Visitors: How to have guests and be fair to your flatmates

11 Sep 2019
By Unite Students, Staff writer at The Common Room

“Let’s get ready at mine.” Mine. My place. My home. For a lot of people, moving away to uni is the first time they can use those words accurately about where they live.

Everything we expect from you, we expect from your guests too.

When you move in with us, it really is your home. Having friends over and people to stay is part of that. 

You're usually allowed to have guests to stay, but due to the government's coronavirus guidance we are not permitting guests to stay at this time.

When you can have guests again, try to be considerate to your flatmates by following the advice below.

You’re responsible for their behaviour

Everything we expect from you, we expect from your guests too - and it’s up to you to make that happen.

So here’s a quick guide to having guests at your Unite Students home.

Your terms and conditions lists all the things that aren’t allowed in our buildings, but here’s a few to keep in mind with guests.

You and your guests must not:

  • smoke anywhere inside the building
  • cause damage to the building or anything in it
  • annoy, intimidate, or threaten other tenants or staff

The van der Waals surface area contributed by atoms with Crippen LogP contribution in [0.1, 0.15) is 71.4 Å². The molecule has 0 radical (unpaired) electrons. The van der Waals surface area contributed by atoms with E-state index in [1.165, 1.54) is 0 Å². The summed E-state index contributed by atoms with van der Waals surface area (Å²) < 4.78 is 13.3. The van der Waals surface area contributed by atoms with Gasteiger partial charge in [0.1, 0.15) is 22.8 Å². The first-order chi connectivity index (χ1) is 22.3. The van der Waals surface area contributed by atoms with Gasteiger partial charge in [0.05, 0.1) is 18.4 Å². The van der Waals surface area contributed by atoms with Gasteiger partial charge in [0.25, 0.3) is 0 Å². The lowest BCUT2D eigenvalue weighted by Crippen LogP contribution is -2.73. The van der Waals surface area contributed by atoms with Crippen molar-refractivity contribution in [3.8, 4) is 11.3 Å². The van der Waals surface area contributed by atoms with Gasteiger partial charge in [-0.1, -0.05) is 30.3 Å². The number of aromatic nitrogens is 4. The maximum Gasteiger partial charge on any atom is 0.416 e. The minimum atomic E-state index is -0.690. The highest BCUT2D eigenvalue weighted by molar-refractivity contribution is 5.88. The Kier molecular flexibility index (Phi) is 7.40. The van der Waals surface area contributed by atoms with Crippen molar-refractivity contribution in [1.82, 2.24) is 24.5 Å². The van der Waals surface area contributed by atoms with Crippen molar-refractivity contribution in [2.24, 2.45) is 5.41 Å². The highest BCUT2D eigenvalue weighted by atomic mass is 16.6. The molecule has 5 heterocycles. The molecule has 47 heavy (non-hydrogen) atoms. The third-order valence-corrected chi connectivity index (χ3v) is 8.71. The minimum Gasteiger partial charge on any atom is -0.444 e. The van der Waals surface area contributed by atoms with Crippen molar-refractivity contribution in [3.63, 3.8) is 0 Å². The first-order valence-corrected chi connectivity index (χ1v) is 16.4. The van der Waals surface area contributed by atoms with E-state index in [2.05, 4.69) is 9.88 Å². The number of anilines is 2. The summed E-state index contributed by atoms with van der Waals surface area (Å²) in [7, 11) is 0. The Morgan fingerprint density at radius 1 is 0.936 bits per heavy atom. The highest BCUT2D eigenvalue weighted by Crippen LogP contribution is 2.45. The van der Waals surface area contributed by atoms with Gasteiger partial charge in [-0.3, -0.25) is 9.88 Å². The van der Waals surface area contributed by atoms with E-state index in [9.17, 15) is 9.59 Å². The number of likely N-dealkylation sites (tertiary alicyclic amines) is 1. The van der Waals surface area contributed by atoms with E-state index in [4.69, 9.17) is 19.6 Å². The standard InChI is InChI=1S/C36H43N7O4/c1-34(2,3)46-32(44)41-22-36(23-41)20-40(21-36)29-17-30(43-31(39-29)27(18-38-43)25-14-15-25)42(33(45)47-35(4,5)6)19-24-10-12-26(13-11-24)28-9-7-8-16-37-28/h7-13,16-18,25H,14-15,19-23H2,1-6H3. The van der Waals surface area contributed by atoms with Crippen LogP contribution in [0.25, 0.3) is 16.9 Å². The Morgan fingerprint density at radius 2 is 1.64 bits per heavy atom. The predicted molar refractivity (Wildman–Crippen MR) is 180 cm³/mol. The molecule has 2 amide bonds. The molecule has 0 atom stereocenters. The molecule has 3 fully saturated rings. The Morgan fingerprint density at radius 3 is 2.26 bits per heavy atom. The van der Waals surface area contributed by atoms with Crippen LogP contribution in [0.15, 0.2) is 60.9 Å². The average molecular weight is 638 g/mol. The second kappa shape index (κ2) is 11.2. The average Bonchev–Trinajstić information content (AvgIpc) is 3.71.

• tamper with any fire safety equipment
  • bring animals of any kind into the building.

If they do, you’ll be held responsible and we’ll consider it a breach of your tenancy agreement. If you’re not confident your guests will follow the rules, or if you don’t know them very well yet, it might be best to wait before you invite them round.

Read the terms and conditions of your tenancy (see clause 6, Tenant Conduct).

Let your housemates know first

Common sense and courtesy go a long way in shared houses. Unless you’re staying in one of our studio flats, remember that your home is somebody else’s home too.

Having friends over? Let your flatmates know you’ll be in the kitchen. Invite them to join you. The same goes for overnight guests - just tell your flatmates they’re coming.

Let us know too. If you’re having somebody to stay, pop down and tell your reception team. This is especially important if your guest would need help during an evacuation.

One or two nights is fine

If somebody’s travelling a long way to see you, it’s only natural you’ll want to give them a place to stay. Having them in your room for a night or a weekend is usually okay.

But any longer than that and problems can start. Flatmates start to feel uncomfortable and excluded in their own home. So keep overnight visitors to a two-night maximum stay.

Everything we expect from you, we expect from your guests too.
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Staff writer at The Common Room at The Common Room